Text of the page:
We’re sure you’ve heard about this mystery illness affecting dogs in recent weeks. Since the United States doesn’t have a solid surveillance system for infectious diseases in dogs, it’s challenging to track and determine if it’s a canine respiratory disease. So, the questions are, “do we have more diseases? Or do we have something new? Keep reading for more details.
What is Going On?
Social media and the news can be great to get the word out about important issues, but can also lead to false alarms. We know that dogs are getting sick. We know that some dogs have gotten very sick. What we don’t truly know yet is why.
According to Dr. Jane Sykes, a professor at UC Davis School of Veterinary Medicine, we cannot be sure there is a specific agent is to blame, despite all the attention on individual cases.
Medical organizations and state health officials across the country are reporting cases of respiratory disease in dogs. In general, the primary symptom appears to be a persistent cough that doesn’t go away as would be expected with usual cases of kennel cough. In the worst scenarios, dogs can contract severe pneumonia, which sometimes may develop rapidly. The problem is, that describes all canine upper respiratory disease cases. Canine respiratory disease (also known as canine infectious respiratory disease complex CIRDC) is endemic in dogs and regardless of the causative agent, symptoms can range from mild to deadly. As with humans, it depends on the pet’s age, if their immune system is compromised, and their overall health.
Negative Exams Might Not Rule Out Pathogens
Various veterinarians throughout the country have been sending in specialized testing to try and determine what exactly is causing dogs to get sick. Numerous respiratory panels to check for viruses and bacteria are returning negative. Again, like us humans, upper respiratory symptoms can be caused by so many different agents, it is impossible to test for all of them. Dr. Sykes states that there are numerous reasons a test may come up negative including:
- The panel did not test for the specific organism causing the illness.
- The sample gathered could be too small or taken from the wrong body part.
- The levels of the pathogen may change daily.
- Or the dog’s body may have stopped shedding it by the time the sample was collected.
Symptoms May Be Caused by a Mixture of Infections
Of the many possibilities, a pathogen soup may be a primary suspect. It’s a combination of co-occurring infections that make dogs sick and prolong their recovery. Also, the epidemiology around the canine respiratory virus is hazy since there’s already some mix of the usual, such as Bordetella, with outbreaks of canine flu on top of that.
What Does All of This Mean?
In a nutshell, we aren’t sure what’s going on. According to Dr. Jeffrey Scott Weese, the Chief of Infection Control in the Health Sciences Centre at the Ontario Veterinary College, there are several options on what is happening right now:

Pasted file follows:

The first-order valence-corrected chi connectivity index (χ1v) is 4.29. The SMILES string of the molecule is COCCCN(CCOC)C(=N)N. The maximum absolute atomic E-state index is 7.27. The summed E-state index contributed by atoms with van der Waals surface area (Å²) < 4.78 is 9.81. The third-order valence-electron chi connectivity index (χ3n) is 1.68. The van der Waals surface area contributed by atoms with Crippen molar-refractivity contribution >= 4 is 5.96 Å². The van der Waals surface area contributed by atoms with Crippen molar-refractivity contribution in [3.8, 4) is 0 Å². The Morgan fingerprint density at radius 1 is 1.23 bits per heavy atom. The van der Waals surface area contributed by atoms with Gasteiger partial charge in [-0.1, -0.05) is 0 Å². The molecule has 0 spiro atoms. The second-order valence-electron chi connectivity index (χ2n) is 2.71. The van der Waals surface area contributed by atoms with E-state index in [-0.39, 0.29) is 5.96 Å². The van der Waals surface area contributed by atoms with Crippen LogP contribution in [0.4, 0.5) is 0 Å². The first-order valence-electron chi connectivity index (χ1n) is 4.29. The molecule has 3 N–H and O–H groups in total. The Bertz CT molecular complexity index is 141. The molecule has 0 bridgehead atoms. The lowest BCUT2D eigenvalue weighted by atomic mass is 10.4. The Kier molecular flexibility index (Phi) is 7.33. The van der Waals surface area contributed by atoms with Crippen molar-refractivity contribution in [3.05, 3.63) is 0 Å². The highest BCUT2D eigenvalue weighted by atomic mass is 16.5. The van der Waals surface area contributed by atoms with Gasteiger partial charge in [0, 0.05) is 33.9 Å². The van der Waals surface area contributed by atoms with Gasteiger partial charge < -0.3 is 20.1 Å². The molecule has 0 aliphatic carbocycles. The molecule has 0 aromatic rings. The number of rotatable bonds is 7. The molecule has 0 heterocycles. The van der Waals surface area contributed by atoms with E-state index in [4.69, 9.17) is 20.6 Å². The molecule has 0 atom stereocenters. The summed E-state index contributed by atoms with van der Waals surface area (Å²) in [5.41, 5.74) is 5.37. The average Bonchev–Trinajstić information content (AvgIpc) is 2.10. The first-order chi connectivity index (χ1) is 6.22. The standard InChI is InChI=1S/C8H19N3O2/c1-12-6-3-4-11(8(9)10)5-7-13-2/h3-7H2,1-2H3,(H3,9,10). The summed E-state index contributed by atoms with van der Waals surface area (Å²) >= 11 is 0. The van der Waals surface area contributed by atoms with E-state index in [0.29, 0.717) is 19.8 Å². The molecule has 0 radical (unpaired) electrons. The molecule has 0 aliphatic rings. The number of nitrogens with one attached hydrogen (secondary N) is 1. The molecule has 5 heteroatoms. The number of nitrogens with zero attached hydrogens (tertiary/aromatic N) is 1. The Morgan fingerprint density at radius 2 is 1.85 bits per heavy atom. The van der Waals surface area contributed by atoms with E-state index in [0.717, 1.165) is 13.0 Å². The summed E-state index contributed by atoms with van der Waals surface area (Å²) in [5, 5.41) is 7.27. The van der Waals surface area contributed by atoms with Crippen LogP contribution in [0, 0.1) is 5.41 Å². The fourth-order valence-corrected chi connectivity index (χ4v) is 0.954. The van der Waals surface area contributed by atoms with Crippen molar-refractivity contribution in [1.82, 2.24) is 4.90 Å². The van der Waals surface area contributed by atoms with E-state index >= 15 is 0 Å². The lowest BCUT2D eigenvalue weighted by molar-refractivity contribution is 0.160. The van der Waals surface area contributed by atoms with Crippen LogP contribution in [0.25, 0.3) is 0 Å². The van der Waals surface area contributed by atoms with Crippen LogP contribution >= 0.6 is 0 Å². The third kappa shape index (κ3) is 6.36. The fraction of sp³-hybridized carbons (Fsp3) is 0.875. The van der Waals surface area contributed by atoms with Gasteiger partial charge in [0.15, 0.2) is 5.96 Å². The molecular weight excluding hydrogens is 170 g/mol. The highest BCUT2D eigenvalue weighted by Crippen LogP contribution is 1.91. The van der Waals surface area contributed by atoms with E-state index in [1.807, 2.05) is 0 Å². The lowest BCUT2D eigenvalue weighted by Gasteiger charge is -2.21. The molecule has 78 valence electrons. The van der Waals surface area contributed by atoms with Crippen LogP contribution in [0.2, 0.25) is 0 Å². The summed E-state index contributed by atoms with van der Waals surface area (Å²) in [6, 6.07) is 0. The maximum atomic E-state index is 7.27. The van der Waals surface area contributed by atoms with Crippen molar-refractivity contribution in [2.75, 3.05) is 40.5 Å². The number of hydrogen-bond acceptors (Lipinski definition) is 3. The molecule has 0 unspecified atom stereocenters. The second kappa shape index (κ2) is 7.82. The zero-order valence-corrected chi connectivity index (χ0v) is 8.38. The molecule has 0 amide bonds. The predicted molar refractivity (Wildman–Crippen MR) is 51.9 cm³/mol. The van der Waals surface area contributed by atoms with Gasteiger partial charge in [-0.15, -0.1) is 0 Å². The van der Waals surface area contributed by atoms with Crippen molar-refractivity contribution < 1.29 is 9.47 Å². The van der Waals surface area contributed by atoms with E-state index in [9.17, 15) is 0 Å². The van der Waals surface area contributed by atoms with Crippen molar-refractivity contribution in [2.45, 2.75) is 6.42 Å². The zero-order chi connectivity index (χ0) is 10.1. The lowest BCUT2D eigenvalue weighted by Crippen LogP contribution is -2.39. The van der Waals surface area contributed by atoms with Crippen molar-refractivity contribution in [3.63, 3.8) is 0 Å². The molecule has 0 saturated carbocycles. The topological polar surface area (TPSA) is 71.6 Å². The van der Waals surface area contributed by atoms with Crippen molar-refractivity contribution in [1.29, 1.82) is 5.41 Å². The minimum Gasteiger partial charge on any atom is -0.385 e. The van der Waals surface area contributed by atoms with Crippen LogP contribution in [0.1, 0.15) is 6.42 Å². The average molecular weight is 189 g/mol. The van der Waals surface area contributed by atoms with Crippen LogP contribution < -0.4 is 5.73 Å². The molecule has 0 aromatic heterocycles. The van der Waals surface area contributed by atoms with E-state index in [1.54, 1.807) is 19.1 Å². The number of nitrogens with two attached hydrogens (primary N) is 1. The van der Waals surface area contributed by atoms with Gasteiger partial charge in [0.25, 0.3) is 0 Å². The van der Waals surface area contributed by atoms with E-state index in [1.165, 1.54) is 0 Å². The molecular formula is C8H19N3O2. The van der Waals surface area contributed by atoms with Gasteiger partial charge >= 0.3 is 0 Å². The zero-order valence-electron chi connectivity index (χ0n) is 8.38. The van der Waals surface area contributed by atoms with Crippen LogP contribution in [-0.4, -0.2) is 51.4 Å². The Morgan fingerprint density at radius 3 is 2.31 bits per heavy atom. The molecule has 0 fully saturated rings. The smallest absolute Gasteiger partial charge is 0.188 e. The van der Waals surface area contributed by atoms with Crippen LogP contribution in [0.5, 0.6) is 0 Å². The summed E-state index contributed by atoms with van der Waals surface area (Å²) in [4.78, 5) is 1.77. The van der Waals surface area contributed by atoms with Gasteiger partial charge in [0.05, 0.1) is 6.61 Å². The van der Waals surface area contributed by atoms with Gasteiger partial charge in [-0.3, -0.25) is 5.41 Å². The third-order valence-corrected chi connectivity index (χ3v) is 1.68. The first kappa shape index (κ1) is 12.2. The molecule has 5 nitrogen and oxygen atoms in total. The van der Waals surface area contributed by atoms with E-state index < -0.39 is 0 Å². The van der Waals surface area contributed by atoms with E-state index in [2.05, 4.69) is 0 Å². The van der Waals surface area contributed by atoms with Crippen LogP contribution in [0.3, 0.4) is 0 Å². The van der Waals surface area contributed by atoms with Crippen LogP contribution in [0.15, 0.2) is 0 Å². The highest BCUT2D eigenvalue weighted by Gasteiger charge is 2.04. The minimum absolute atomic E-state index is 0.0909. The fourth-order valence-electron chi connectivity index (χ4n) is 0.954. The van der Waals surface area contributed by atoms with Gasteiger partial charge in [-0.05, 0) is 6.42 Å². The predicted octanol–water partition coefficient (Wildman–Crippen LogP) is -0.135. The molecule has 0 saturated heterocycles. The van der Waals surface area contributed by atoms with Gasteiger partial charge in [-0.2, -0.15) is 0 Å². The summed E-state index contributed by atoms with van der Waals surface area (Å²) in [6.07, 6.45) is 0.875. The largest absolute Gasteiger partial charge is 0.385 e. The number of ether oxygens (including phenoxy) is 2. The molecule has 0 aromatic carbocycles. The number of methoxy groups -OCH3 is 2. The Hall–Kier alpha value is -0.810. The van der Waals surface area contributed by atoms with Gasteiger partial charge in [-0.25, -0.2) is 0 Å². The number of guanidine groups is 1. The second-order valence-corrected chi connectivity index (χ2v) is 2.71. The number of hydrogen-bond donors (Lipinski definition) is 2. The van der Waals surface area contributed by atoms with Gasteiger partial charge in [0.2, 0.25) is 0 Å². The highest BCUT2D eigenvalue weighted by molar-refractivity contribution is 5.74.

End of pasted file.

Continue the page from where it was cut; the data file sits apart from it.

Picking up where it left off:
- There is a multistate outbreak caused by a new bacterium or virus
- There is a multistate outbreak caused by existing agents
- There are unconnected sporadic local outbreaks caused by existing agents
- There is a slight increase in the normal amount of disease we see on a regular basis
- We are experiencing normal disease activity with an outbreak of media attention
Although many veterinarians like Dr. Weese are skeptical that we are experiencing one of the top three options, pathologists are keeping an open mind as they collect samples from sick canines and seek clues. David Needle, a pathologist at the New Hampshire Veterinary Diagnostic Laboratory, analyzes samples from other states to determine if they can find the same genetic material in sick dogs there.
What Can I Do to Protect My Dog?
While we are not entirely certain there is a novel virus or even an outbreak occurring, there are safety measures you can take if you are worried about your dog’s safety:
- Reduce your dog’s contacts, if possible, especially transient contacts with canines of unknown health status.
- Keep your pet away from sick dogs and vice versa.
- Lastly, vaccinate your dog against the upper respiratory agents we can protect against. Bordetella and canine parainfluenza (CPIV) are two common causes of canine upper respiratory infections that can be vaccinated Canine Influenza (CIV) is another upper respiratory virus, although not as common, that your pet can be vaccinated for.
HERE AT MOUNT CARMEL ANIMAL HOSPITAL, WE’LL TREAT YOUR PETS LIKE FAMILY!
Mount Carmel Animal Hospital has been serving the Northern Baltimore/Southern York community for over 30 years and is proud to be an independently operated, small animal practice committed to excellence in veterinary medicine and client service. From grooming to wellness services, along with Canine Life Skills Training Courses, and surgical procedures, we have the expertise that will best serve the needs of you and your pet. Contact us at 410-343-0200 and follow us on Facebook!